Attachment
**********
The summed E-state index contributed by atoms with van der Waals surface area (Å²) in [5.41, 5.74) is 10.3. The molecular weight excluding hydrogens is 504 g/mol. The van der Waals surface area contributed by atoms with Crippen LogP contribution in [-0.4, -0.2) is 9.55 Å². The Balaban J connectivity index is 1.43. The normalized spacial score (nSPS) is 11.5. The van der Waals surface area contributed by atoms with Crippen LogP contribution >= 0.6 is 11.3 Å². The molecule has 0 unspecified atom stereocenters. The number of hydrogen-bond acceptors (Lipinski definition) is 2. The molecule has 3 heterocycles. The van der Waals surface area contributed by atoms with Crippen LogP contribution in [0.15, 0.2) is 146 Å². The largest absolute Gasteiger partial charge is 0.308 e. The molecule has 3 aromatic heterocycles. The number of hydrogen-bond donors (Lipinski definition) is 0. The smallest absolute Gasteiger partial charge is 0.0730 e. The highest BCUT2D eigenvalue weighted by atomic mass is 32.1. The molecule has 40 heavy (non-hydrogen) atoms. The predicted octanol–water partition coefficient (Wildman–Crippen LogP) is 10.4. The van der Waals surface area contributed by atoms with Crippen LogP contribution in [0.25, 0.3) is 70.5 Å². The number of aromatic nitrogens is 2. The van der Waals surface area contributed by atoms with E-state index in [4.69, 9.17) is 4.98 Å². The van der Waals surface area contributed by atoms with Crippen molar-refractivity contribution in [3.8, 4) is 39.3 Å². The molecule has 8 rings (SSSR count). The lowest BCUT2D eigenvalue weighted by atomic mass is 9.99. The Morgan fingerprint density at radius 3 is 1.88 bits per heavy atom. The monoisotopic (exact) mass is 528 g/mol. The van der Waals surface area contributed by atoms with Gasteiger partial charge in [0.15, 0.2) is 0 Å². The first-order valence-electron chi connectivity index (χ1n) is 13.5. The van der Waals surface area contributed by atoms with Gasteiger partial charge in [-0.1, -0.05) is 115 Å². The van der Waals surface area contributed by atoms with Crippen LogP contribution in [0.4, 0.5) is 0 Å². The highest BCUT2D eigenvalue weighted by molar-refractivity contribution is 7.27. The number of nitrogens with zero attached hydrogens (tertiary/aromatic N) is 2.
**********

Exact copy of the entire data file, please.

The summed E-state index contributed by atoms with van der Waals surface area (Å²) in [5.41, 5.74) is 10.3. The molecular weight excluding hydrogens is 504 g/mol. The van der Waals surface area contributed by atoms with Crippen LogP contribution in [-0.4, -0.2) is 9.55 Å². The Balaban J connectivity index is 1.43. The normalized spacial score (nSPS) is 11.5. The van der Waals surface area contributed by atoms with Crippen LogP contribution >= 0.6 is 11.3 Å². The molecule has 0 unspecified atom stereocenters. The number of hydrogen-bond acceptors (Lipinski definition) is 2. The molecule has 3 heterocycles. The van der Waals surface area contributed by atoms with Crippen LogP contribution in [0.15, 0.2) is 146 Å². The largest absolute Gasteiger partial charge is 0.308 e. The molecule has 3 aromatic heterocycles. The number of hydrogen-bond donors (Lipinski definition) is 0. The smallest absolute Gasteiger partial charge is 0.0730 e. The highest BCUT2D eigenvalue weighted by atomic mass is 32.1. The molecule has 40 heavy (non-hydrogen) atoms. The predicted octanol–water partition coefficient (Wildman–Crippen LogP) is 10.4. The van der Waals surface area contributed by atoms with Crippen LogP contribution in [0.25, 0.3) is 70.5 Å². The number of aromatic nitrogens is 2. The van der Waals surface area contributed by atoms with E-state index in [4.69, 9.17) is 4.98 Å². The van der Waals surface area contributed by atoms with Crippen molar-refractivity contribution in [3.8, 4) is 39.3 Å². The molecule has 8 rings (SSSR count). The lowest BCUT2D eigenvalue weighted by atomic mass is 9.99. The Morgan fingerprint density at radius 3 is 1.88 bits per heavy atom. The monoisotopic (exact) mass is 528 g/mol. The van der Waals surface area contributed by atoms with Gasteiger partial charge in [0.15, 0.2) is 0 Å². The first-order valence-electron chi connectivity index (χ1n) is 13.5. The van der Waals surface area contributed by atoms with Gasteiger partial charge in [-0.1, -0.05) is 115 Å². The van der Waals surface area contributed by atoms with Crippen LogP contribution in [0.4, 0.5) is 0 Å². The highest BCUT2D eigenvalue weighted by molar-refractivity contribution is 7.27. The number of nitrogens with zero attached hydrogens (tertiary/aromatic N) is 2.